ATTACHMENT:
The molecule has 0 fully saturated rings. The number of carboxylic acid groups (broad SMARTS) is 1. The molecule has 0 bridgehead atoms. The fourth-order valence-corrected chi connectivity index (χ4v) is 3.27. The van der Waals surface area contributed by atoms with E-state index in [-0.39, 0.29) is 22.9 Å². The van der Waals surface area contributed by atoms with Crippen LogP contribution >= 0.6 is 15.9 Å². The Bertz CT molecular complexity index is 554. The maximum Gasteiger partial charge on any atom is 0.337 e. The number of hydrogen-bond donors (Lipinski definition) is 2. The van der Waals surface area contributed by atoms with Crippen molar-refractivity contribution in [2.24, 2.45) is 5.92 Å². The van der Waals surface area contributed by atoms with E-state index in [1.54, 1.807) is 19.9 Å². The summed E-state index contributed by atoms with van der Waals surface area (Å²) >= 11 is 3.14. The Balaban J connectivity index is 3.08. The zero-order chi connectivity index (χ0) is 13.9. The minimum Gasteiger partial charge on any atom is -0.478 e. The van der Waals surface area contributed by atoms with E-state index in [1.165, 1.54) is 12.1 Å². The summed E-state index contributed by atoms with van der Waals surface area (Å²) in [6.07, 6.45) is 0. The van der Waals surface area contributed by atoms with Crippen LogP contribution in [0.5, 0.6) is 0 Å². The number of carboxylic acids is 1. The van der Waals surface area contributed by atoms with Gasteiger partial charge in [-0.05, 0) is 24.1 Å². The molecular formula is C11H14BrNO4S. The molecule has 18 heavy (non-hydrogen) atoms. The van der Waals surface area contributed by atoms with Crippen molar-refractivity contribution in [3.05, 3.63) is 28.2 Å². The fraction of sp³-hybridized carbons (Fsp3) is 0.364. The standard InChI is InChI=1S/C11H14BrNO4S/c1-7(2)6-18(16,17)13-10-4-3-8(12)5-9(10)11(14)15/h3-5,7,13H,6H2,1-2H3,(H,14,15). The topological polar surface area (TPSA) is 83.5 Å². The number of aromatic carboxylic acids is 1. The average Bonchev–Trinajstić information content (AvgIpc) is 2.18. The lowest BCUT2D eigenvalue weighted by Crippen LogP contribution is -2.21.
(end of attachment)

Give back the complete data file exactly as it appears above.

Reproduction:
The molecule has 0 fully saturated rings. The number of carboxylic acid groups (broad SMARTS) is 1. The molecule has 0 bridgehead atoms. The fourth-order valence-corrected chi connectivity index (χ4v) is 3.27. The van der Waals surface area contributed by atoms with E-state index in [-0.39, 0.29) is 22.9 Å². The van der Waals surface area contributed by atoms with Crippen LogP contribution >= 0.6 is 15.9 Å². The Bertz CT molecular complexity index is 554. The maximum Gasteiger partial charge on any atom is 0.337 e. The number of hydrogen-bond donors (Lipinski definition) is 2. The van der Waals surface area contributed by atoms with Crippen molar-refractivity contribution in [2.24, 2.45) is 5.92 Å². The van der Waals surface area contributed by atoms with E-state index in [1.54, 1.807) is 19.9 Å². The summed E-state index contributed by atoms with van der Waals surface area (Å²) >= 11 is 3.14. The Balaban J connectivity index is 3.08. The zero-order chi connectivity index (χ0) is 13.9. The minimum Gasteiger partial charge on any atom is -0.478 e. The van der Waals surface area contributed by atoms with E-state index in [1.165, 1.54) is 12.1 Å². The summed E-state index contributed by atoms with van der Waals surface area (Å²) in [6.07, 6.45) is 0. The van der Waals surface area contributed by atoms with Crippen LogP contribution in [0.5, 0.6) is 0 Å². The number of carboxylic acids is 1. The van der Waals surface area contributed by atoms with Gasteiger partial charge in [-0.05, 0) is 24.1 Å². The molecular formula is C11H14BrNO4S. The molecule has 18 heavy (non-hydrogen) atoms. The van der Waals surface area contributed by atoms with Crippen molar-refractivity contribution in [3.05, 3.63) is 28.2 Å². The fraction of sp³-hybridized carbons (Fsp3) is 0.364. The standard InChI is InChI=1S/C11H14BrNO4S/c1-7(2)6-18(16,17)13-10-4-3-8(12)5-9(10)11(14)15/h3-5,7,13H,6H2,1-2H3,(H,14,15). The topological polar surface area (TPSA) is 83.5 Å². The number of aromatic carboxylic acids is 1. The average Bonchev–Trinajstić information content (AvgIpc) is 2.18. The lowest BCUT2D eigenvalue weighted by Crippen LogP contribution is -2.21.